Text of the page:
Nordic Model Shows Subsidies Support Media Diversity

by Ebony Bennett

Nordic models of providing subsidies to the media help support media diversity and public interest journalism and should be considered as part of the Albanese government’s commitments to review and improve media policy, according to a new report from the Nordic Policy Centre at the Australia Institute.

Key findings:

  • Norway’s direct ‘press support’ subsidies for newspapers have supported media diversity and access to public interest journalism, with Norway ranked #1 on the World Press Freedom Index.
  • In contrast, Australia ranked 39th on the Press Freedom Index, down twenty spots from 19th in 2018 and remains one of the most concentrated media markets in the world, with dozens more newsrooms closing in the past few years.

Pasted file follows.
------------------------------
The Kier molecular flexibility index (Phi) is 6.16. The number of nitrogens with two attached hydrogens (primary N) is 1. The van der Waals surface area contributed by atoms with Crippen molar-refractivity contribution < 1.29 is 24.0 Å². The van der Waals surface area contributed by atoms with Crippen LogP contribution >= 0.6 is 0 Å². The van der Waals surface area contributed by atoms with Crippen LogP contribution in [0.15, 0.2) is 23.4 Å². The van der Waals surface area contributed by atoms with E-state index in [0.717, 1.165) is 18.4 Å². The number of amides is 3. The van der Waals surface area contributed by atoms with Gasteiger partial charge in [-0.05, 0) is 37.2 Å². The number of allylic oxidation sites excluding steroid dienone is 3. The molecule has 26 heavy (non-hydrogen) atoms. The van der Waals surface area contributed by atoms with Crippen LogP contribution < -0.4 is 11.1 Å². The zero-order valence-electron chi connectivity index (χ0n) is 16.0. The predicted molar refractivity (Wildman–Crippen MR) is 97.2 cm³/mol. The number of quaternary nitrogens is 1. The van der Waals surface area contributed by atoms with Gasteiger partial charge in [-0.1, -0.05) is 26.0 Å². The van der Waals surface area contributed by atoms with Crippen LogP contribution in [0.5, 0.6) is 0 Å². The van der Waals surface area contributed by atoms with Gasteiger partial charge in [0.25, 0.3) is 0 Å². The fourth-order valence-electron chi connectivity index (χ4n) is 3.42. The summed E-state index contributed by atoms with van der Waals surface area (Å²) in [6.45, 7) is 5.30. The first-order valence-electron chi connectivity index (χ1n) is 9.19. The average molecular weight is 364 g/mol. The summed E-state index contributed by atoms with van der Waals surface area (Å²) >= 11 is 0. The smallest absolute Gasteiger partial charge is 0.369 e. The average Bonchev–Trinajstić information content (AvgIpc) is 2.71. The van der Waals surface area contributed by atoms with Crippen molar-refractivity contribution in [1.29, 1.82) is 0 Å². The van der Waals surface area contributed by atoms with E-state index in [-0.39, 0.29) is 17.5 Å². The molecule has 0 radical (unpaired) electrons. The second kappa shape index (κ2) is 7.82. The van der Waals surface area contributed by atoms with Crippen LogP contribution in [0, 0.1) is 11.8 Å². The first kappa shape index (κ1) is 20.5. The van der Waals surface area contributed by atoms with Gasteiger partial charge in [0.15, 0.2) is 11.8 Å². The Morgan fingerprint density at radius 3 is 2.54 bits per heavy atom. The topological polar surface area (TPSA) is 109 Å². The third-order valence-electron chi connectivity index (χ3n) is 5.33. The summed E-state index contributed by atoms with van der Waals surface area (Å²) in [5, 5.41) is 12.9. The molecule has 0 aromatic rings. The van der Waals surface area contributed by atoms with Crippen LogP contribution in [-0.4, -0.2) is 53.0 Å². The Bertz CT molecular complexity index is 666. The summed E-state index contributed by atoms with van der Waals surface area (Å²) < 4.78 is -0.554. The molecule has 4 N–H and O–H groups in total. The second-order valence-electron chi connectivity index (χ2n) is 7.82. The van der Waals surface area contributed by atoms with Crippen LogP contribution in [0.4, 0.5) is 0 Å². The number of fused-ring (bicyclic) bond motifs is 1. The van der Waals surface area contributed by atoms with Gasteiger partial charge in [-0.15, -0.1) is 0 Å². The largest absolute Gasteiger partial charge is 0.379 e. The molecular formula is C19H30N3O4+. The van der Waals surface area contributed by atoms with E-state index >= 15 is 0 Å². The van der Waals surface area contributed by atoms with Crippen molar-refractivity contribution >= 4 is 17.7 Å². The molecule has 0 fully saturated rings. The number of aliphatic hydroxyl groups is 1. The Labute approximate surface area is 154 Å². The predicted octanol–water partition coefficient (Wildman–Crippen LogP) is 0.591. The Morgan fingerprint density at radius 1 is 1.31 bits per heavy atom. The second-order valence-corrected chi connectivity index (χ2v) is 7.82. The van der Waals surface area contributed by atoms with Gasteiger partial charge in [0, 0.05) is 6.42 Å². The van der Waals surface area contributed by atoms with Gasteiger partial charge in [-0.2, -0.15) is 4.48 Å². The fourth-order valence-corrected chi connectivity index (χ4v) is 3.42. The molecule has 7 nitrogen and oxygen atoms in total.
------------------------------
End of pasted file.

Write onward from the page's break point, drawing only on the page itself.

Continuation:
“With the new government reviews into the sustainability of public broadcasting and greater news diversity, now is the perfect time to seriously consider what lessons we can learn from the Nordic countries who are world leaders in press freedom,” said Dr Maria Rae of Deakin University, co-author of the report.

“Any town that has lost its local newsroom or newspaper knows the value of maintaining a strong and diverse media,” said Ebony Bennett, Deputy Director of the Australia Institute, and co-author of the report.

“Nordic countries show that government subsidies can support media diversity and public interest journalism for the whole community while upholding press freedoms.

“Now is the time to consider whether permanent subsidies are needed to arrest any further decline in Australia’s media diversity in the long term.”

Join Professor Eli Skogerbø from the University of Oslo, and Dr Maria Rae of Deakin University, for a discussion on press freedom as part of the Australia Institute’s Nordic Talks series.

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